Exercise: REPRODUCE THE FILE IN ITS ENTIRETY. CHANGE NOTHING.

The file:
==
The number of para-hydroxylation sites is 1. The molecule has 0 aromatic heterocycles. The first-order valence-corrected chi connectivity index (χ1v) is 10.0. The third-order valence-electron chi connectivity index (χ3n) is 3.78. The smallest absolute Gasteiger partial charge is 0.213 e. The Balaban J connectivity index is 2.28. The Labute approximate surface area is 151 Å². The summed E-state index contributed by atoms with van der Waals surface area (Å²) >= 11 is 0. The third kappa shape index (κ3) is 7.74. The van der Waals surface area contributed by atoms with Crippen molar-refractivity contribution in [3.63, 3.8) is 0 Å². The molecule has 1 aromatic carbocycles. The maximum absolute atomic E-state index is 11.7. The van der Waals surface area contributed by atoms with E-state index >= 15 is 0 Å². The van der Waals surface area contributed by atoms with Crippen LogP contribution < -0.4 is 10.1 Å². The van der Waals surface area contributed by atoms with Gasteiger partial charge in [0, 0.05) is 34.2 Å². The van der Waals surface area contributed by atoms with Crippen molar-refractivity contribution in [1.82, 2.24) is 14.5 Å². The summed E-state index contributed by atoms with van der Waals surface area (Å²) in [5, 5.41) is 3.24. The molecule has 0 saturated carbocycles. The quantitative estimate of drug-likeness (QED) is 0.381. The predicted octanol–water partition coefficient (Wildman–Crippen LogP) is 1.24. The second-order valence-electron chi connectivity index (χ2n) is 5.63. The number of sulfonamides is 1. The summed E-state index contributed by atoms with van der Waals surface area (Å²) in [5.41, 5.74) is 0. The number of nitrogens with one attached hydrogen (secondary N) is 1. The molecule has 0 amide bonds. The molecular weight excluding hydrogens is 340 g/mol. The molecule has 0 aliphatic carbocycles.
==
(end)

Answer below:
The number of para-hydroxylation sites is 1. The molecule has 0 aromatic heterocycles. The first-order valence-corrected chi connectivity index (χ1v) is 10.0. The third-order valence-electron chi connectivity index (χ3n) is 3.78. The smallest absolute Gasteiger partial charge is 0.213 e. The Balaban J connectivity index is 2.28. The Labute approximate surface area is 151 Å². The summed E-state index contributed by atoms with van der Waals surface area (Å²) >= 11 is 0. The third kappa shape index (κ3) is 7.74. The van der Waals surface area contributed by atoms with Crippen molar-refractivity contribution in [3.63, 3.8) is 0 Å². The molecule has 1 aromatic carbocycles. The maximum absolute atomic E-state index is 11.7. The van der Waals surface area contributed by atoms with E-state index >= 15 is 0 Å². The van der Waals surface area contributed by atoms with Crippen LogP contribution < -0.4 is 10.1 Å². The van der Waals surface area contributed by atoms with Gasteiger partial charge in [0, 0.05) is 34.2 Å². The van der Waals surface area contributed by atoms with Crippen molar-refractivity contribution in [1.82, 2.24) is 14.5 Å². The summed E-state index contributed by atoms with van der Waals surface area (Å²) in [5, 5.41) is 3.24. The molecule has 0 saturated carbocycles. The quantitative estimate of drug-likeness (QED) is 0.381. The predicted octanol–water partition coefficient (Wildman–Crippen LogP) is 1.24. The second-order valence-electron chi connectivity index (χ2n) is 5.63. The number of sulfonamides is 1. The summed E-state index contributed by atoms with van der Waals surface area (Å²) in [5.41, 5.74) is 0. The number of nitrogens with one attached hydrogen (secondary N) is 1. The molecule has 0 amide bonds. The molecular weight excluding hydrogens is 340 g/mol. The molecule has 0 aliphatic carbocycles.